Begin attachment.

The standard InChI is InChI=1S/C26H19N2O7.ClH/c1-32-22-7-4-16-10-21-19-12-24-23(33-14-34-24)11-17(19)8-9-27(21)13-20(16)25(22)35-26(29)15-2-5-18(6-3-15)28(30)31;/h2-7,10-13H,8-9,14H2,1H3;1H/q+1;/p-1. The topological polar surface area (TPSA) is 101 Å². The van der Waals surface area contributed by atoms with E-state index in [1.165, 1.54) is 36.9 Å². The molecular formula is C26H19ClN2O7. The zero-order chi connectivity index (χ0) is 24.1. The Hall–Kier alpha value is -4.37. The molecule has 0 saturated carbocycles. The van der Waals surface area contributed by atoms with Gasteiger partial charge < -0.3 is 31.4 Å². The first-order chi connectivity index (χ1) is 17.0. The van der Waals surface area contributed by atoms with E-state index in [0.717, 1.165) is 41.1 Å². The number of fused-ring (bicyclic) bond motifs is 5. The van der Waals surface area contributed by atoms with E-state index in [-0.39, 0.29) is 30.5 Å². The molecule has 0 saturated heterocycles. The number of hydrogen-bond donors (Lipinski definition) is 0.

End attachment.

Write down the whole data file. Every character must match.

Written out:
The standard InChI is InChI=1S/C26H19N2O7.ClH/c1-32-22-7-4-16-10-21-19-12-24-23(33-14-34-24)11-17(19)8-9-27(21)13-20(16)25(22)35-26(29)15-2-5-18(6-3-15)28(30)31;/h2-7,10-13H,8-9,14H2,1H3;1H/q+1;/p-1. The topological polar surface area (TPSA) is 101 Å². The van der Waals surface area contributed by atoms with E-state index in [1.165, 1.54) is 36.9 Å². The molecular formula is C26H19ClN2O7. The zero-order chi connectivity index (χ0) is 24.1. The Hall–Kier alpha value is -4.37. The molecule has 0 saturated carbocycles. The van der Waals surface area contributed by atoms with Gasteiger partial charge < -0.3 is 31.4 Å². The first-order chi connectivity index (χ1) is 17.0. The van der Waals surface area contributed by atoms with E-state index in [0.717, 1.165) is 41.1 Å². The number of fused-ring (bicyclic) bond motifs is 5. The van der Waals surface area contributed by atoms with E-state index in [-0.39, 0.29) is 30.5 Å². The molecule has 0 saturated heterocycles. The number of hydrogen-bond donors (Lipinski definition) is 0.